the planet. It is absolutely impossible for the professor NOT to have
noticed that the lens-cap was on the scope prior to showing the students
the planets. If the professor didn't know this simple truth about scopes,
then this is a story about stupid teachers, not slothful scientists."

The scope I used was "portable" in the sense that I dragged it from its
shed on the Science Hall roof, and found the celestrial object by looking
through a spotting scope. When the spotting scope was on target, the main
one was also. If I had foolishly left the main cap on, the experience
related sounds fairly reasonable. Yes, not to have looked through the main
scope sounds dumb. But after a while of showing the same old thing to many
generations of students, perhaps the professor knew the telescope's

"Secondly, if Johnson knew science, he would also have known that a
telescope does not stay pointed at the object in question unless it has a
motor which then requires an extension cord. "

Such devices were quite common, and were part of our telescope, in 1957.

"Third, the constant fiddling with the focus (which is mentioned in this
story) would be quite likely to cause a problem. Motorized and
unmotorized telescope mounts can be moved by putting too much pressure on
the scope. A slight bump is often enough. This has happened to me a lot.
Surely one of these inexperienced students would put too much pressure on
the mechanism, causing the telescope to rotate off target.
This in turn would cause the teacher to have to realign the scope. But
Johnson's inexperience with telescopes shows through as he gullibly
believes Muller-Hill's tale."

After 40 years, I can't remember how much fiddling was required. I do
remember advising folks NOT to touch the instrument and, being a somewaht
bored grad student, would probably have not looked myself as lind as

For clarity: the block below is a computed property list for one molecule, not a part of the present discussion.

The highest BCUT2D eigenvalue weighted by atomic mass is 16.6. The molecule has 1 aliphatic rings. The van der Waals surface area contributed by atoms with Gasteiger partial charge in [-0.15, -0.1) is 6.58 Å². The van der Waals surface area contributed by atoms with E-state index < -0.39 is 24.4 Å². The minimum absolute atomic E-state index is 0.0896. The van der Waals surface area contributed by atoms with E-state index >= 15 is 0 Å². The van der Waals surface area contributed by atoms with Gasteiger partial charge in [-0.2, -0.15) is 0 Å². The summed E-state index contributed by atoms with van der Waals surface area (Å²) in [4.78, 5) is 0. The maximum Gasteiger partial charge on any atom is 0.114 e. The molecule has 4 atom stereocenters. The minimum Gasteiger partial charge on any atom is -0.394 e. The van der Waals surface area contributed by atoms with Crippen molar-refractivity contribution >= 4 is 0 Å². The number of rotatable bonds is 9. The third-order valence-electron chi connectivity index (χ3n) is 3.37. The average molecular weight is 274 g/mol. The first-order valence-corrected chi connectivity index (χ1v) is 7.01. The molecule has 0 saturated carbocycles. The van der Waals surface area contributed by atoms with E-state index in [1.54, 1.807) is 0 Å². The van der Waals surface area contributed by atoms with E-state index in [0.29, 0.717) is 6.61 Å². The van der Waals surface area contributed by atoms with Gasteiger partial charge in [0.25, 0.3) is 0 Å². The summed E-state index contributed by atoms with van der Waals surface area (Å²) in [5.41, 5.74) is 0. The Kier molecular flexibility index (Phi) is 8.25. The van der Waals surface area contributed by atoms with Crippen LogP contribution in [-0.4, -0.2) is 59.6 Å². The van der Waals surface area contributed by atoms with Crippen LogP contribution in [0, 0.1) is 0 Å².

everyone reported they were seeing what they were supposed to see.

"Fourth, it was not the "docile" students nor was it the scientists,who
forced poor Harter to work in a factory. It was most likely his financial
condition or temperment, or the lack of patience with the stupid teachers
he had to endure."

WHo knows? A useless part of any argument meant to bash Phillip.

"Fifth, the docility of the students might be explained by the treatment
Harter received when he challenged the teacher."

Fair point. We have all, I expect, run into some of his relatives along our

"Sixth, I might step on some toes here, but I don't think a teacher is
necessarily a scientist. .... Thus this is not a tale of a scientist
teaching his charges to go along in order to get along, but simply a bad

Fair point.

"Unfortunately, this story reveals more about Johnson's opinion of
scientists than it reveals about scientists themselves. Johnson's contempt
for scientists colors all that he writes, and it appears to be getting
worse with time. It also would appear that Johnson is susceptible to the
same self deception that he accuses scientists of. Afterall, he can tell
no difference between a thirteen-year-old school child and a trained
scientist. This must be self-deception of the highest degree."

Sorry I can't agree, my friend. The story is just that -- a story. What you
& I "see" in it appears to be quite different. I don't understand at all
why you find such delight in Johnson-bashing. Phil and I disagree on a
number of points -- that makes us opponents on issues, not personalities.

I disagree with you, too, on some issues. Shoot -- I can't think of many
people I DON'T disagree with on one thing or another. But that makes us
issue-opponents, not enemies.